by Jessica Andrewartha
(This post originally appeared on: Nerd Academy)
If you’re reading this, I firmly believe you have a favorite book. It might not be cool. It might not be high-brow. But you’ve got it. It’s a book that meant the world to you once. Maybe the book helped you make friends or tied you closer to the friends you do have. Maybe it was your friend when you didn’t have any others. Maybe you grew up with it. Maybe you wrote fan fiction for it. But it changed your life and you wouldn’t be the same without it. Mr. Penumbra’s 24-Hour Bookstore is a love letter to that book.
Actually, Mr. Penumbra’s 24-Hour Bookstore is a love letter to many things. To books certainly, but also to technology and the places where old and new intersect. It’s a love letter to design and to craftsmanship and to San Francisco. It’s also a really fun read.
Mr. Penumbra’s 24-Hour Bookstore tells the story of Clay Jannon, a web-designer who finds himself desperately unemployed during the recession and takes a job as the night clerk in a beautifully old fashioned bookstore. He soon discovers that the bookstore holds a mystery and sets out with a team of friends to solve it, and not the old fashioned way.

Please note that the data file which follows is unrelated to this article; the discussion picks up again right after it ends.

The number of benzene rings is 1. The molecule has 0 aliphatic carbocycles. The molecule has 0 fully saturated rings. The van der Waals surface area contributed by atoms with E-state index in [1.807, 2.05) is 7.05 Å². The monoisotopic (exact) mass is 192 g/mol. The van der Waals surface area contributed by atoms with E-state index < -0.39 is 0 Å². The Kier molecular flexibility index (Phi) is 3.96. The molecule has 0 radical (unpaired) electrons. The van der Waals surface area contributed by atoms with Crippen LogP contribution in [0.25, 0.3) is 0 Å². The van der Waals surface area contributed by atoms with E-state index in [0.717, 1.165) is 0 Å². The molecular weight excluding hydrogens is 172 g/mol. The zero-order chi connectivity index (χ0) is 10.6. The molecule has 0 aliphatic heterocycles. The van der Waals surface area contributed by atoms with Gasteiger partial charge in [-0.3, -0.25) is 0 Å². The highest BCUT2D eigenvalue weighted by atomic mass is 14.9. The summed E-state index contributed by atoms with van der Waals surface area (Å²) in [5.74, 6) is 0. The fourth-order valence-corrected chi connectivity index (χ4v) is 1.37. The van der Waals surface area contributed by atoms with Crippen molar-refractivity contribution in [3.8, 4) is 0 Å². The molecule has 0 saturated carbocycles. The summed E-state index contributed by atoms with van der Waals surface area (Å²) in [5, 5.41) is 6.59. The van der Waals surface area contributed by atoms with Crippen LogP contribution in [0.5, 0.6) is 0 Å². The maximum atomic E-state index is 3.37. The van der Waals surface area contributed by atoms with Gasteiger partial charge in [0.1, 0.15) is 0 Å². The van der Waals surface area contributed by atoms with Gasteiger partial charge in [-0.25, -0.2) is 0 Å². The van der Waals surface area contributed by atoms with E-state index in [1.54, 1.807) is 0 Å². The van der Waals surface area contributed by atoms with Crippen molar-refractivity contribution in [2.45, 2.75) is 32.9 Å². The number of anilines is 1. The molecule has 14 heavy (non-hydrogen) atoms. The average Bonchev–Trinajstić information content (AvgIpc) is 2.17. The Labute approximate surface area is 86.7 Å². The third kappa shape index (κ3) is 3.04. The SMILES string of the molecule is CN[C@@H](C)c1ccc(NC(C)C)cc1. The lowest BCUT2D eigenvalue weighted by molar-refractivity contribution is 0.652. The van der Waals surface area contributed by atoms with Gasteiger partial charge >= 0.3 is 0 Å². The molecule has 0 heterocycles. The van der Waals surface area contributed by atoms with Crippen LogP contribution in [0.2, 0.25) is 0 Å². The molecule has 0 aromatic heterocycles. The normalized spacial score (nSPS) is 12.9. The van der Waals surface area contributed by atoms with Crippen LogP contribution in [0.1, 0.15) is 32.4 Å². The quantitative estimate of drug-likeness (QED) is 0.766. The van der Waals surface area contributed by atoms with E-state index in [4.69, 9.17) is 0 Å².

This book in a magical mix of old and new. Our heroes describe themselves like a Dungeons & Dragons adventuring party, but are armed with search engines, data-mining, and super-fast Mac Books instead of arrows, swords, and spell books. They are solving a 500 year old mystery, but using up to the minute technology. And that works really well. It’s perfect for people like me who love both their cracked old 70s Lord of the Rings hardcovers and their Kindles. It’s hacker-cool retro chic. It’s Ready Player One for bibliophiles (except way better written).
But that’s not what I love most about the book. What I love is that it’s also a love letter to the books that shaped us a kids and teenagers. What’s memorable about Clay as a character isn’t anything he’s doing or thinking. That’s all pretty archetypal or run of the mill hacker/sleuth/adventurer stuff. What’s memorable is his friendship with his old middle-school buddy Neel and the way they created an inseparable bond around the fictional Dragon Song Chronicles. That book-based relationship was so real, so true, and so lovely. It brought me back to pretending to be Animorphs with my elementary school best friend. It brought me back to talking the intricate details of The Lord of the Rings with my middle school friends. It’s truly the heart of the story, and it’s a beautiful tribute to the stories that shape us.
So no, the book wasn’t perfect. Its mystery, once solved, wasn’t earth-shattering. Like many of the genres it looks up to, it’s pretty guy-heavy. But going back to the first time I cracked my own favorite dragon-encrusted fantasy novels, what I demand from my books isn’t perfection – it’s magic and heart. And Mr. Penumbra’s 24-Hour Bookstore has those in spades.